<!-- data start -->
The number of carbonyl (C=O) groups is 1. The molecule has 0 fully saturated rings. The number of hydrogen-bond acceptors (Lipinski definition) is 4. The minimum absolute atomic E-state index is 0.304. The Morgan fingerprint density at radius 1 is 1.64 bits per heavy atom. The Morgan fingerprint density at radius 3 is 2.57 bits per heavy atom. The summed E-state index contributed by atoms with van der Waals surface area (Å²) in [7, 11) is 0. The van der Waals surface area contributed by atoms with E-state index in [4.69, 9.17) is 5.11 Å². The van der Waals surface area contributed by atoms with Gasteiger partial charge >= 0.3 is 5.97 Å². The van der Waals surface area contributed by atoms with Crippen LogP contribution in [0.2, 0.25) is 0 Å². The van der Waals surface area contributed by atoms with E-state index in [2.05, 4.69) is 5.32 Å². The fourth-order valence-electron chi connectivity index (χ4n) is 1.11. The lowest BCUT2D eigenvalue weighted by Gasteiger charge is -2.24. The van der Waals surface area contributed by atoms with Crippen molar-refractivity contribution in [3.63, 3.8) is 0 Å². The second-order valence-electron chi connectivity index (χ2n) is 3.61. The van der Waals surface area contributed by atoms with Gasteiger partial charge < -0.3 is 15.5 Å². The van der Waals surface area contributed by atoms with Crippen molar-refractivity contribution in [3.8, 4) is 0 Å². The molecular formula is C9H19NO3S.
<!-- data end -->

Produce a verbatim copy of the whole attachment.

The number of carbonyl (C=O) groups is 1. The molecule has 0 fully saturated rings. The number of hydrogen-bond acceptors (Lipinski definition) is 4. The minimum absolute atomic E-state index is 0.304. The Morgan fingerprint density at radius 1 is 1.64 bits per heavy atom. The Morgan fingerprint density at radius 3 is 2.57 bits per heavy atom. The summed E-state index contributed by atoms with van der Waals surface area (Å²) in [7, 11) is 0. The van der Waals surface area contributed by atoms with E-state index in [4.69, 9.17) is 5.11 Å². The van der Waals surface area contributed by atoms with Gasteiger partial charge >= 0.3 is 5.97 Å². The van der Waals surface area contributed by atoms with Crippen LogP contribution in [0.2, 0.25) is 0 Å². The van der Waals surface area contributed by atoms with E-state index in [2.05, 4.69) is 5.32 Å². The fourth-order valence-electron chi connectivity index (χ4n) is 1.11. The lowest BCUT2D eigenvalue weighted by Gasteiger charge is -2.24. The van der Waals surface area contributed by atoms with Crippen molar-refractivity contribution in [3.63, 3.8) is 0 Å². The second-order valence-electron chi connectivity index (χ2n) is 3.61. The van der Waals surface area contributed by atoms with Gasteiger partial charge < -0.3 is 15.5 Å². The van der Waals surface area contributed by atoms with Crippen molar-refractivity contribution in [3.8, 4) is 0 Å². The molecular formula is C9H19NO3S.